(Embracing) Hygge

I started seeing the word Hygge over a year ago, but this year it seems to be everywhere.  There is no direct English translation for this Danish word.  The closest we come seems to be coziness.  It’s pronounced hue-ga or hoo-ga.   I think it’s probably like the way you would say “hug” while in the middle of a huge bear hug.

A quick Google search has over 12 million results.  From Millenials longing for connection to some peoples’ most hated word, it’s become a trend.

Usually, I avoid trends, but this one I embrace.

While some see it as a way to sell more material goods, or even a conspiracy, I think (like most things including the very Internet I discovered it on) it’s simply a neutral thing we can make negative, or positive depending on our personal bent.

In my corner of Colorado winter is just settling in for the season.  It’s been cold, but the snows are now in earnest.  At the same time we are in the run up to Christmas.  Everyone’s life is pretty full this week.  I’ve still gifts to wrap, food to prepare,  along with all the last minute things that come up.  And a gaggle of kids to keep from losing their collective minds in excitement while not crushing their joy.

I may need more coffee.

I’m thinking of ways after the holidays to have times of connection with others.  I’m planning evenings of togetherness after the busyness passes.  For the first time, I’m looking forward to January.

What I see in the longing for Hygge is the desire to connect with others more.  The idea that we can leave our troubles and worries at the door and just focus on the joy of being together is delightful to me.  Especially in this year of such division and anger.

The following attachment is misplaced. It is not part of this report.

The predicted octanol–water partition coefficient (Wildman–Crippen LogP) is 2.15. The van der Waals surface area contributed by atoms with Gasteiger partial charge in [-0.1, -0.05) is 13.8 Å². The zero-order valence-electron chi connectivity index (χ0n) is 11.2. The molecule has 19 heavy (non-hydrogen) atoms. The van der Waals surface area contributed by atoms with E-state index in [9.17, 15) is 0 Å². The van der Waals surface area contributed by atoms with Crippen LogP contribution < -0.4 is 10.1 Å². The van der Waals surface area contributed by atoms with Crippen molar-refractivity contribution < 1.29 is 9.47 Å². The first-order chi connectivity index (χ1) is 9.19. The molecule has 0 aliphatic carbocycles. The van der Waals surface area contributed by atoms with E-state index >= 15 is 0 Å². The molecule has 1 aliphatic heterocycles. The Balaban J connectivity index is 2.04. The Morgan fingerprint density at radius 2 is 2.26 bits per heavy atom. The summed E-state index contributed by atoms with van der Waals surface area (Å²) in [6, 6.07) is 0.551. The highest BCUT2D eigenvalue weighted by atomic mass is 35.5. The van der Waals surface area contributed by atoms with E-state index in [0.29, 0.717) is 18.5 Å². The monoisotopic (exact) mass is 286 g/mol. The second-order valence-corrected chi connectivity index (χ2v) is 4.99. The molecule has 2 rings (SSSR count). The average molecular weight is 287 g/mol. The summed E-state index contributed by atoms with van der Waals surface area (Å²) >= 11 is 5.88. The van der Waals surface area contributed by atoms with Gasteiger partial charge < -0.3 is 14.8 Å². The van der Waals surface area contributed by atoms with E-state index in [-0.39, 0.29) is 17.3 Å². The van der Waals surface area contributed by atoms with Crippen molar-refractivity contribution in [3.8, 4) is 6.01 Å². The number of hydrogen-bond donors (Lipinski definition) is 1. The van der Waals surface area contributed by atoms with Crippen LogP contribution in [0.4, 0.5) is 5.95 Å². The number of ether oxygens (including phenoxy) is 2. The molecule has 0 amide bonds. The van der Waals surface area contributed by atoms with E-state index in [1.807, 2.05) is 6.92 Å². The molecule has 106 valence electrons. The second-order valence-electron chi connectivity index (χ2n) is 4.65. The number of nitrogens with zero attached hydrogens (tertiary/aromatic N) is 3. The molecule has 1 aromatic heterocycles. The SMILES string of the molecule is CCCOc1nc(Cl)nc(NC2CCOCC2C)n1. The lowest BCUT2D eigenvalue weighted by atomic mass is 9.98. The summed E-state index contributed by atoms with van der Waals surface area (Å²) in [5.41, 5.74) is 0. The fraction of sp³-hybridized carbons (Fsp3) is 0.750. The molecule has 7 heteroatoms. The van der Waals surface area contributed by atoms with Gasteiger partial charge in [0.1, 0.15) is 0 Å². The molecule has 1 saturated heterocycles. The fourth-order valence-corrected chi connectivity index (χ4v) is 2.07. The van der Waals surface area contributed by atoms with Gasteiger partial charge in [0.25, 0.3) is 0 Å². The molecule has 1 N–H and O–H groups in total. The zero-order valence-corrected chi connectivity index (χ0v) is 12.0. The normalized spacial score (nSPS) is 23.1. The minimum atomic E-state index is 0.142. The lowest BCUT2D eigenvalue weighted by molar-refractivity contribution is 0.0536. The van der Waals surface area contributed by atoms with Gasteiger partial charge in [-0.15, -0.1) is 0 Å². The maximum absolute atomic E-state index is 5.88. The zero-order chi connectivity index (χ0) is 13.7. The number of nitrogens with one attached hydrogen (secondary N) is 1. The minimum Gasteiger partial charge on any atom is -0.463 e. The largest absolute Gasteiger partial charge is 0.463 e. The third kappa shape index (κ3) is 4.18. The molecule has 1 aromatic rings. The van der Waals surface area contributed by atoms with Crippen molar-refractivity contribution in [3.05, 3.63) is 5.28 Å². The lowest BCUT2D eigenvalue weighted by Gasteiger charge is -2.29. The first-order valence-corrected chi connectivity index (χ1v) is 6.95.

I’m not trying to ignore that there are problems and I am the last person who wants people to pretend all is well.  Because, really, if we’re all just sitting around with our perfect masks in place by candlelight are we truly connecting?

What I’m desiring is a break from the constant complaining and criticisms.  A break from people putting their own (petty) gripes out there so loudly that no one enjoys being with them.  Yes, we’re all kinda busy.  Yes, the lines at the store are long.  Yes, the traffic stinks.

I want a time where everyone puts away their phones, turns off all the screens, and just actually interacts with the people in the room.  For a few hours.  Is that really a lot to ask?

This kinda sums up what I’m hoping for this weekend:

“Hygge is essentially drama-free togetherness time. It is cozying around or “at hygge sig,” but more than that, it is being aware that that cozy time is sacred—and treating it as such. Because Danes see hygge as such a fundamental aspect of good living, they all work together to make it happen. Hygge is “we time,” not “me time”.” 

Let’s all work together to make the time together sacred!  Because it is.  

It is.

Think about it.

Yes, Uncle Bob may drive us nuts with his politics, Aunt Mary should probably not have another glass of wine, and Cousin Kate is too loud.  Somebody forgot to bring the potatoes.  The turkey is dry.  The Amazon order didn’t arrive when we hoped.  The rolls got burned, again.  And you’ve heard that same story too many times.

Most of us though aren’t in a war zone.  We have food to celebrate with and people who care about us, even if we can annoy each other.

We haven’t ridden a donkey ninety miles, nine months pregnant only to give birth on a pile of hay.


*Take a moment today to think about how you can make the holiday more pleasant for those you’ll be with.

*Leave the drama and the critical spirit behind.

*Enjoy the ones you’re with.

I’ll be repeating this list to myself throughout the weekend.

Merry Christmas.


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